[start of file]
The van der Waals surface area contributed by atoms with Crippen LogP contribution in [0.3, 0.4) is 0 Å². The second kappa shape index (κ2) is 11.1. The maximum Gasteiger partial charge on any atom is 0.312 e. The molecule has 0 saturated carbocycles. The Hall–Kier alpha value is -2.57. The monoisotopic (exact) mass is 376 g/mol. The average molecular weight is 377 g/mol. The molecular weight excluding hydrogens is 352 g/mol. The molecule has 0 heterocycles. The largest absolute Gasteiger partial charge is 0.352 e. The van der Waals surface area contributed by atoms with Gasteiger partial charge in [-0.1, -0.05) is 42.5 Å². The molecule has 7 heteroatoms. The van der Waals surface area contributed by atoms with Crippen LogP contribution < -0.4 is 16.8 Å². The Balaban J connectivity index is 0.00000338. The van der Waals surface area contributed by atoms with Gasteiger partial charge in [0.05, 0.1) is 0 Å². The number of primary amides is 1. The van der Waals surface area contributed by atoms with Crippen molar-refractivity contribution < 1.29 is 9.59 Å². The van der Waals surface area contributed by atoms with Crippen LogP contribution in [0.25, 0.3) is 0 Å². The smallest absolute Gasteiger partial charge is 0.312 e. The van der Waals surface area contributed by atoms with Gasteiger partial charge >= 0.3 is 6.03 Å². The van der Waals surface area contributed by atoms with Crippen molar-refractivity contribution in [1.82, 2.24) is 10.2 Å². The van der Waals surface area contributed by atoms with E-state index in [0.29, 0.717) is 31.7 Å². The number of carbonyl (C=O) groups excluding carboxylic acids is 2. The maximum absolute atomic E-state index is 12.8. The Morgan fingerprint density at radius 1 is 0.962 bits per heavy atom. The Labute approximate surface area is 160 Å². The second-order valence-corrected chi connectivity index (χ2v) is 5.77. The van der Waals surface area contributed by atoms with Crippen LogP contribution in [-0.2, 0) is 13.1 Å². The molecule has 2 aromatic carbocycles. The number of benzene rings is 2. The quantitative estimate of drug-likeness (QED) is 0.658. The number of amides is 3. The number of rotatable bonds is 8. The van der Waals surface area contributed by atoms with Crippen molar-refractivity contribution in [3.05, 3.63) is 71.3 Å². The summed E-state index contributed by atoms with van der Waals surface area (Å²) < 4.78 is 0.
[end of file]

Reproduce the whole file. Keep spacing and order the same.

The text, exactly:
The van der Waals surface area contributed by atoms with Crippen LogP contribution in [0.3, 0.4) is 0 Å². The second kappa shape index (κ2) is 11.1. The maximum Gasteiger partial charge on any atom is 0.312 e. The molecule has 0 saturated carbocycles. The Hall–Kier alpha value is -2.57. The monoisotopic (exact) mass is 376 g/mol. The average molecular weight is 377 g/mol. The molecular weight excluding hydrogens is 352 g/mol. The molecule has 0 heterocycles. The largest absolute Gasteiger partial charge is 0.352 e. The van der Waals surface area contributed by atoms with Gasteiger partial charge in [-0.1, -0.05) is 42.5 Å². The molecule has 7 heteroatoms. The van der Waals surface area contributed by atoms with Crippen LogP contribution < -0.4 is 16.8 Å². The Balaban J connectivity index is 0.00000338. The van der Waals surface area contributed by atoms with Gasteiger partial charge in [0.05, 0.1) is 0 Å². The number of primary amides is 1. The van der Waals surface area contributed by atoms with Crippen molar-refractivity contribution < 1.29 is 9.59 Å². The van der Waals surface area contributed by atoms with Crippen LogP contribution in [0.25, 0.3) is 0 Å². The smallest absolute Gasteiger partial charge is 0.312 e. The van der Waals surface area contributed by atoms with Gasteiger partial charge >= 0.3 is 6.03 Å². The van der Waals surface area contributed by atoms with Crippen molar-refractivity contribution in [1.82, 2.24) is 10.2 Å². The van der Waals surface area contributed by atoms with E-state index in [0.29, 0.717) is 31.7 Å². The number of carbonyl (C=O) groups excluding carboxylic acids is 2. The maximum absolute atomic E-state index is 12.8. The Morgan fingerprint density at radius 1 is 0.962 bits per heavy atom. The Labute approximate surface area is 160 Å². The second-order valence-corrected chi connectivity index (χ2v) is 5.77. The van der Waals surface area contributed by atoms with Crippen LogP contribution in [-0.2, 0) is 13.1 Å². The molecule has 2 aromatic carbocycles. The number of benzene rings is 2. The quantitative estimate of drug-likeness (QED) is 0.658. The number of amides is 3. The number of rotatable bonds is 8. The van der Waals surface area contributed by atoms with Crippen molar-refractivity contribution in [3.05, 3.63) is 71.3 Å². The summed E-state index contributed by atoms with van der Waals surface area (Å²) < 4.78 is 0.